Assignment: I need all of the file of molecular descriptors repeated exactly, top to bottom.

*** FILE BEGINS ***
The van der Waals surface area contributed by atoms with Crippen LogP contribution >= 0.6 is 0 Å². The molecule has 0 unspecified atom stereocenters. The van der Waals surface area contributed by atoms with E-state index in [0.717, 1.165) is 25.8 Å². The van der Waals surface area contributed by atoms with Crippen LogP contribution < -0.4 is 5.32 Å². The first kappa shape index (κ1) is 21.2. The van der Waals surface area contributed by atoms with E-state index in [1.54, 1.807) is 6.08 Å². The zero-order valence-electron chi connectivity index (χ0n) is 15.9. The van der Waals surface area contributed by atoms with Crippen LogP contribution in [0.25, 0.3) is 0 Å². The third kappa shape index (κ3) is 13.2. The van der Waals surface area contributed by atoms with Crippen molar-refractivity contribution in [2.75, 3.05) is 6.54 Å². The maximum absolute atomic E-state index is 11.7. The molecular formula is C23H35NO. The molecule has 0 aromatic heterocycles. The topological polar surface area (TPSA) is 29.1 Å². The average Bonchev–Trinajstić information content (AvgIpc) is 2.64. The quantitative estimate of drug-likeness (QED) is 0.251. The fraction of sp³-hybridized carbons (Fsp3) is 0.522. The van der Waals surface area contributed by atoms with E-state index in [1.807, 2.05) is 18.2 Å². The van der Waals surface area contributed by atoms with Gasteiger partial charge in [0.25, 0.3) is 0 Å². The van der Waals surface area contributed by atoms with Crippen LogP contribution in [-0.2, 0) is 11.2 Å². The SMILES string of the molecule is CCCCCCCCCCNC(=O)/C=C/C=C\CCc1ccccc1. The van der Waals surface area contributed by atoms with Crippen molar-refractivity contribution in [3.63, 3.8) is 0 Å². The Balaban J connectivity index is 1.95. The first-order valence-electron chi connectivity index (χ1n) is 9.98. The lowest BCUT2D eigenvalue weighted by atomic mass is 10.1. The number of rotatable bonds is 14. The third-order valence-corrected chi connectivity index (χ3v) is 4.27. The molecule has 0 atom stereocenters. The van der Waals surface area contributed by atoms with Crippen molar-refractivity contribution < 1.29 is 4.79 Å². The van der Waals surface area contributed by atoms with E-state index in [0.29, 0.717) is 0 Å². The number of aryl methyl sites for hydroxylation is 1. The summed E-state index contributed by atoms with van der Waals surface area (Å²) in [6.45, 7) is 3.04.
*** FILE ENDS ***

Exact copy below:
The van der Waals surface area contributed by atoms with Crippen LogP contribution >= 0.6 is 0 Å². The molecule has 0 unspecified atom stereocenters. The van der Waals surface area contributed by atoms with E-state index in [0.717, 1.165) is 25.8 Å². The van der Waals surface area contributed by atoms with Crippen LogP contribution < -0.4 is 5.32 Å². The first kappa shape index (κ1) is 21.2. The van der Waals surface area contributed by atoms with E-state index in [1.54, 1.807) is 6.08 Å². The zero-order valence-electron chi connectivity index (χ0n) is 15.9. The van der Waals surface area contributed by atoms with Crippen LogP contribution in [0.25, 0.3) is 0 Å². The third kappa shape index (κ3) is 13.2. The van der Waals surface area contributed by atoms with Crippen molar-refractivity contribution in [2.75, 3.05) is 6.54 Å². The maximum absolute atomic E-state index is 11.7. The molecular formula is C23H35NO. The molecule has 0 aromatic heterocycles. The topological polar surface area (TPSA) is 29.1 Å². The average Bonchev–Trinajstić information content (AvgIpc) is 2.64. The quantitative estimate of drug-likeness (QED) is 0.251. The fraction of sp³-hybridized carbons (Fsp3) is 0.522. The van der Waals surface area contributed by atoms with E-state index in [1.807, 2.05) is 18.2 Å². The van der Waals surface area contributed by atoms with Gasteiger partial charge in [0.25, 0.3) is 0 Å². The van der Waals surface area contributed by atoms with Crippen LogP contribution in [-0.2, 0) is 11.2 Å². The SMILES string of the molecule is CCCCCCCCCCNC(=O)/C=C/C=C\CCc1ccccc1. The van der Waals surface area contributed by atoms with Crippen molar-refractivity contribution in [3.63, 3.8) is 0 Å². The Balaban J connectivity index is 1.95. The first-order valence-electron chi connectivity index (χ1n) is 9.98. The lowest BCUT2D eigenvalue weighted by atomic mass is 10.1. The number of rotatable bonds is 14. The third-order valence-corrected chi connectivity index (χ3v) is 4.27. The molecule has 0 atom stereocenters. The van der Waals surface area contributed by atoms with Crippen molar-refractivity contribution < 1.29 is 4.79 Å². The van der Waals surface area contributed by atoms with E-state index in [0.29, 0.717) is 0 Å². The number of aryl methyl sites for hydroxylation is 1. The summed E-state index contributed by atoms with van der Waals surface area (Å²) in [6.45, 7) is 3.04.